A proposed class action alleges PepsiCo misrepresents that its IZZE sparkling juices do not contain preservatives.
The 18-page suit out of New York says that despite the “no preservatives” claim prominently displayed on the label of IZZE juices, the products, unbeknownst to consumers, contain citric acid and/or ascorbic acid, two well-known preservatives used in food items.
According to the complaint, citric acid works as a preservative by serving as an “acidulant and as an indirect antioxidant.” More specifically, citric acid “infiltrates and weakens or kills microorganisms,” lowering a juice’s pH level and thereby “combating and sequestering” microorganisms, the case states. Per the suit, citric acid performs these functions regardless of whether it’s added to a product as a flavoring agent.
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The filing contends that the inclusion of citric acid in IZZE beverages renders PepsiCo and co-defendant PAI Partners’ “no preservatives” claim false and misleading, even if the companies’ “subjective intention” was to add citric acid for flavoring purposes.
Like citric acid, ascorbic acid functions as an antioxidant that helps prevent microbial growth and oxidation in foods, preserving their color and freshness, the lawsuit continues. Although the defendants identify ascorbic acid as a source of vitamin C, they do so within the drinks’ ingredients list rather than on their nutrition facts panel, in violation of FDA regulations, the suit claims.
The case alleges that by representing that IZZE sparkling juices have no preservatives, PepsiCo and PAI Partners, with whom PepsiCo sells IZZE as a joint venture, seek to capitalize on consumers’ preference for less-processed foods.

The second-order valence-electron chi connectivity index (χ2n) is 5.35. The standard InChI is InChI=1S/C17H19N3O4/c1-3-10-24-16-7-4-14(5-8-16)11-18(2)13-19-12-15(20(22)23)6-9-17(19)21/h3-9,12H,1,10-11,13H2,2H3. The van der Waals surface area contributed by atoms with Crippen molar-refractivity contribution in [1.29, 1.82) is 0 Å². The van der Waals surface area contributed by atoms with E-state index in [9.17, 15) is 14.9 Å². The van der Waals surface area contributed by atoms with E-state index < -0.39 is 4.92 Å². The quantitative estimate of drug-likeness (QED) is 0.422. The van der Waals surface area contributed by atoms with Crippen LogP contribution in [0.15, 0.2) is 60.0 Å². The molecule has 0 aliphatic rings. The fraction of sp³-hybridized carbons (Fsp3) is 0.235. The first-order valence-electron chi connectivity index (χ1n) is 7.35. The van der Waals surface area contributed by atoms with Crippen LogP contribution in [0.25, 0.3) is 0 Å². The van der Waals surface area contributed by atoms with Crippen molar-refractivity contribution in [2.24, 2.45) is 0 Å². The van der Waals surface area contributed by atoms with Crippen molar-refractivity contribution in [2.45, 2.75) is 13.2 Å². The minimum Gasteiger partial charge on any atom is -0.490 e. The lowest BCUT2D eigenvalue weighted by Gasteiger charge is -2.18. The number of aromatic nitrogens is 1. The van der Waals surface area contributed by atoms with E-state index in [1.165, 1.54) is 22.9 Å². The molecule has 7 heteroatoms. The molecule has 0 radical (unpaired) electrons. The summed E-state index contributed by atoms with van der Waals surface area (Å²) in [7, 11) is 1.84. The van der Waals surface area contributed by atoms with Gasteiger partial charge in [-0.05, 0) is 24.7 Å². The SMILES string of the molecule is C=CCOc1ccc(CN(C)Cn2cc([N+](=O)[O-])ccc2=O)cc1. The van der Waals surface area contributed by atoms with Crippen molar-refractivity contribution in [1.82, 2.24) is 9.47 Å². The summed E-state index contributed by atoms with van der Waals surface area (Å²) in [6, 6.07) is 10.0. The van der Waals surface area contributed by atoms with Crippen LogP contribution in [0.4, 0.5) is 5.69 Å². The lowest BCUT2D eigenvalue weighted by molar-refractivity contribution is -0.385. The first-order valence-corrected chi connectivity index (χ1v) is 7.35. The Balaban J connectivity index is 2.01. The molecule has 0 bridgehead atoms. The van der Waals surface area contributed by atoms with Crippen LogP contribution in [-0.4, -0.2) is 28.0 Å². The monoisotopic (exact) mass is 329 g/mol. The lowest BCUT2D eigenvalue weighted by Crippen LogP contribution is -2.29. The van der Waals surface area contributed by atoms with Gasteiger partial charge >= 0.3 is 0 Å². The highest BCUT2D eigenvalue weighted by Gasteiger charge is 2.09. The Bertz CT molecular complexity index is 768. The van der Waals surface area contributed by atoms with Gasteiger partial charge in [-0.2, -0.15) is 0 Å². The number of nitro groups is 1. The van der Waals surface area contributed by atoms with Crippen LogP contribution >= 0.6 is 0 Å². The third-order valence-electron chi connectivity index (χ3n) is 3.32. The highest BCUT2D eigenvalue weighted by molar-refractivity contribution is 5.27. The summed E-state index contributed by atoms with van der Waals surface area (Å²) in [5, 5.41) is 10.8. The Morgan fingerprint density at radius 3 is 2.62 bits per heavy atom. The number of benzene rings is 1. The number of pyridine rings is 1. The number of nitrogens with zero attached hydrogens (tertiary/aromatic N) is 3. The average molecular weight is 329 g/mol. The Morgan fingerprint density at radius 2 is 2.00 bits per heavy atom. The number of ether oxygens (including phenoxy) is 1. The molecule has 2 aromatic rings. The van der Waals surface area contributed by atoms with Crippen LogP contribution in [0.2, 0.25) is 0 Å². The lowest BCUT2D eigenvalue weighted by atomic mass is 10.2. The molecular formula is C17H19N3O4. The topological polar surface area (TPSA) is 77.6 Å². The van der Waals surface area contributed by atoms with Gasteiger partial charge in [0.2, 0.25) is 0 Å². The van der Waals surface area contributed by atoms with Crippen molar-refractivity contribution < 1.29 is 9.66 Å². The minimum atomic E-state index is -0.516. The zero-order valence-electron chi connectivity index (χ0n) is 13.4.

According to the complaint, the FDA defines a chemical preservative as “any chemical that, when added to food, tends to prevent or retard deterioration thereof, but does not include common salt, sugars, vinegars, spices, or oils extracted from spices, substances added to food by direct exposure thereof to wood smoke, or chemicals applied for their insecticidal or herbicidal properties.” The FDA also classifies and identifies citric and ascorbic acid as preservatives in its Overview of Food Ingredients, Additives, and Colors, the case states.
The lawsuit looks to cover all consumers in the United States who, during the maximum period of time allowed by law, bought IZZE sparkling juice primarily for personal, family or household use, and not for resale.
The IZZE products mentioned in the complaint include cans and bottles of the sparkling blackberry, sparkling grapefruit, sparkling clementine, sparkling pomegranate, sparkling apple, sparkling peach and sparkling blackberry lemonade varieties.
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